By Chris Morris
May 21, 2018

Rudy Giuliani, President Donald Trump’s newest lawyer, made news over the weekend saying Special Counsel Robert Mueller’s probe of the Trump campaign and Russian interference in the 2016 presidential election will end on September 1.

Sources familiar with the probe, though, say that’s not true.

The Sept. 1 deadline is “entirely made up” unnamed sources told Reuters. Instead, according to the wire service, they’re “another apparent effort to pressure the special counsel to hasten the end of his work.”

Giuliani has said he doesn’t want a repeat of 2016, when then-FBI director James Comey’s announced his agency was reopening the investigation into Hillary Clinton’s private email server, during this year’s midterm elections. Similarly, many Democrats have publicly expressed they felt that announcement cost Clinton the presidency.

In an interview with the Associated Press, Giuliani said the entire probe—not just the aspects tied to potential obstruction of justice—would wrap up in September.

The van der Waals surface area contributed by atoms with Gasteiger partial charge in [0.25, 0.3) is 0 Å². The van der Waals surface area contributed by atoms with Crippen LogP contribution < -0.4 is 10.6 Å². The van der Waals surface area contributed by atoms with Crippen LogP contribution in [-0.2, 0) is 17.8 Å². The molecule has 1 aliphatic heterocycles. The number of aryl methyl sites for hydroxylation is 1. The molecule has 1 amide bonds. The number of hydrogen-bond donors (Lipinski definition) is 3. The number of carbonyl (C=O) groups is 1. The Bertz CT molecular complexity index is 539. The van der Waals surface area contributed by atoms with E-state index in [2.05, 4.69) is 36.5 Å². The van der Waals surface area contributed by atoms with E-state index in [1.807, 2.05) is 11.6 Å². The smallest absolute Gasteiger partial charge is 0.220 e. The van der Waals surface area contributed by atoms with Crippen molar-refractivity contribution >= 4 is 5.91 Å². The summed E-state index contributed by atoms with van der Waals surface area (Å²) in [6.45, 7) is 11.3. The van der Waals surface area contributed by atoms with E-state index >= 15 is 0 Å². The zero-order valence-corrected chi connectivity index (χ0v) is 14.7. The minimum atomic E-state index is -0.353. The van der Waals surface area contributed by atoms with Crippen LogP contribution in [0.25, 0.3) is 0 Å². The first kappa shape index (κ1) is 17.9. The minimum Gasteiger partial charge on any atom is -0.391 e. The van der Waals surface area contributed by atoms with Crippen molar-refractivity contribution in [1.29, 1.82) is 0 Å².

Officials speaking with Reuters, though, say there’s no timeline and Mueller’s team will look until it’s satisfied all aspects have been examined.

“He’ll wrap it up when he thinks he’s turned over every rock, and when that is will depend on how cooperative witnesses, persons of interest and maybe even some targets are, if any of those emerge, and on what new evidence he finds, not on some arbitrary, first-of-the-month deadline one of the president’s attorneys cooks up,” the Reuters source said.

Giuliani’s comments come shortly after the Mueller investigation hit the one-year mark on May 17. On the eve of that anniversary, he called for an end to the inquiry, saying “They should [end] it today. As soon as possible.”

That same day, he claimed the Mueller team can’t indict a sitting president, as there was no precedent. Experts doubt the veracity of that statement as well.

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